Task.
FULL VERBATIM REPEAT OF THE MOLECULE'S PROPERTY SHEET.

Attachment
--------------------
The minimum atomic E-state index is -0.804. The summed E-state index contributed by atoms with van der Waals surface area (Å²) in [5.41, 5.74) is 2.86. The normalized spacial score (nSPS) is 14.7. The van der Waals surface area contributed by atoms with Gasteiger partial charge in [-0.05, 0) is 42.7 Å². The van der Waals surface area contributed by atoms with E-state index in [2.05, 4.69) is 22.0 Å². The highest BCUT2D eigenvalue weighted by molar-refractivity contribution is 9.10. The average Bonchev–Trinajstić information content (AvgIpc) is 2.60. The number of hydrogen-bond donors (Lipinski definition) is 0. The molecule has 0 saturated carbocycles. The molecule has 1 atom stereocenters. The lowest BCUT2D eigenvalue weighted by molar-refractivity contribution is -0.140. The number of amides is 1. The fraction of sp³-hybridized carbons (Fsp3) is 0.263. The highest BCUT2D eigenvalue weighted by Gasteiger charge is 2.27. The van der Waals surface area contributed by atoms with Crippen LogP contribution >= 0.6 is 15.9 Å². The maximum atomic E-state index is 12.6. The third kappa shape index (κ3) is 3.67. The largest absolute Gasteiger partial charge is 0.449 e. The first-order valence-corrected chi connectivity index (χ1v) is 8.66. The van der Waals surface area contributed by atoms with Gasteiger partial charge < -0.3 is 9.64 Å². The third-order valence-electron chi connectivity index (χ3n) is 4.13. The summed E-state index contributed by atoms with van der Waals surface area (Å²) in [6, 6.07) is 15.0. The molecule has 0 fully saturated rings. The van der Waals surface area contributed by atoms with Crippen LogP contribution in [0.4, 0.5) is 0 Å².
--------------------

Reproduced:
The minimum atomic E-state index is -0.804. The summed E-state index contributed by atoms with van der Waals surface area (Å²) in [5.41, 5.74) is 2.86. The normalized spacial score (nSPS) is 14.7. The van der Waals surface area contributed by atoms with Gasteiger partial charge in [-0.05, 0) is 42.7 Å². The van der Waals surface area contributed by atoms with E-state index in [2.05, 4.69) is 22.0 Å². The highest BCUT2D eigenvalue weighted by molar-refractivity contribution is 9.10. The average Bonchev–Trinajstić information content (AvgIpc) is 2.60. The number of hydrogen-bond donors (Lipinski definition) is 0. The molecule has 0 saturated carbocycles. The molecule has 1 atom stereocenters. The lowest BCUT2D eigenvalue weighted by molar-refractivity contribution is -0.140. The number of amides is 1. The fraction of sp³-hybridized carbons (Fsp3) is 0.263. The highest BCUT2D eigenvalue weighted by Gasteiger charge is 2.27. The van der Waals surface area contributed by atoms with Crippen LogP contribution >= 0.6 is 15.9 Å². The maximum atomic E-state index is 12.6. The third kappa shape index (κ3) is 3.67. The largest absolute Gasteiger partial charge is 0.449 e. The first-order valence-corrected chi connectivity index (χ1v) is 8.66. The van der Waals surface area contributed by atoms with Gasteiger partial charge < -0.3 is 9.64 Å². The third-order valence-electron chi connectivity index (χ3n) is 4.13. The summed E-state index contributed by atoms with van der Waals surface area (Å²) in [6, 6.07) is 15.0. The molecule has 0 fully saturated rings. The van der Waals surface area contributed by atoms with Crippen LogP contribution in [0.4, 0.5) is 0 Å².